For starters, I'd look into alternatives like EdgeCast, Akamai (both very affordable via resellers) or fastly. Cloudfront has lots of random issues which you can read about on the AWS forums and stackoverflow. To say the least: response time with Cloudfront compared to other CDNs is subpar.

Using a CNAME — I'd also not do this. It's only cosmetics. It'll bite you as soon as you need SSL which is either not possible with Cloudfront (issues with the browser since the certificate won't work) or will be very expensive to setup since you'll have to get your CDN provider to announce/distribute your SSL certificate. In addition, just by using a CNAME you'll introduce more potential breakage and issues into the stack for little benefit.

Another thing to take into account is to introduce versioning with a CDN so you don't have to constantly run an invalidation — e.g. you change style.css but the change won't be picked up before the cache runs out. This may or may not impact your website. You can always manually invalidate but it's easier to have something like style-x.y.z.css so you don't have to do it. This is probably the biggest gotcha for people who are new to caching and CDNs. ;)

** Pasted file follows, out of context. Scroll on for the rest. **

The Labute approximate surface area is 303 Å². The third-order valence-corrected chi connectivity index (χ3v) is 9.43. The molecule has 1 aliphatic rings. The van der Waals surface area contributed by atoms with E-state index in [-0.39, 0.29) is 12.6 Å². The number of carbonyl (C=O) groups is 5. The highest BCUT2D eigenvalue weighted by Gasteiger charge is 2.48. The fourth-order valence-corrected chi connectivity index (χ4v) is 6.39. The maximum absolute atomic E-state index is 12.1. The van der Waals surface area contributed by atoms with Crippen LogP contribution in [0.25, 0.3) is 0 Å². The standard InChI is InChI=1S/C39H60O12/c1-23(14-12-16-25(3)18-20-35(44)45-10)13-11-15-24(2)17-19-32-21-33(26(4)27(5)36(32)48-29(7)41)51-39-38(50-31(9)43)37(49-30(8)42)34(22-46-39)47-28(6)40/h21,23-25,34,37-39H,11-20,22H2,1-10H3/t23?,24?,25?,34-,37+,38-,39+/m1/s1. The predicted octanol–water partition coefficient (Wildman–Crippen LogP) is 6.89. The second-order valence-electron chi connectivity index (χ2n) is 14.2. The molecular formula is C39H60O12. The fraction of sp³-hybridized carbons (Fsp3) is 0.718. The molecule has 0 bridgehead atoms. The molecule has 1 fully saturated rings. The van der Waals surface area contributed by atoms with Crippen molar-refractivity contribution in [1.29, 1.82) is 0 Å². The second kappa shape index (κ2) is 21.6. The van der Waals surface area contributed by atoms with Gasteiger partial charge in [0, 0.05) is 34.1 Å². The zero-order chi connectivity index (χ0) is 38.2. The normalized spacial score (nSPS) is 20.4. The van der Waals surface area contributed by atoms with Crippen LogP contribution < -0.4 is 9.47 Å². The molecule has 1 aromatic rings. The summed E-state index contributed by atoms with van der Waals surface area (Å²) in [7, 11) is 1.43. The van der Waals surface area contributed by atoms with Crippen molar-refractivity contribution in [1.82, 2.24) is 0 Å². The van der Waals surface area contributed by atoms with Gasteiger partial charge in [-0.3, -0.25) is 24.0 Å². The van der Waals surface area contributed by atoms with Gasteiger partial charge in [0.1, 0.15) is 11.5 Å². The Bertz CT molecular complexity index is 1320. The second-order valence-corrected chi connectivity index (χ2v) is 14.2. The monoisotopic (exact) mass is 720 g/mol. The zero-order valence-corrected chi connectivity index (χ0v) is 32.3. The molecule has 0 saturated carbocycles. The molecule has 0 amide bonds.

So yeah, on using S3 — viable alternative, but I found that using a transparent proxy still yields the best results and doesn't require additional steps in the build an deployment process.

@Andre: A reliable way to test CDNs is something like pingdom. Run pingdom against a couple URLs (e.g. jquery hosted on various CDNs) for a few weeks and compare by origin location which is most interesting for you. Done this before on my own blog but I haven't updated in a while (I hope a link is alright in this case):

http://till.klampaeckel.de/blog/archives/100-Shopping-for-a-CDN.html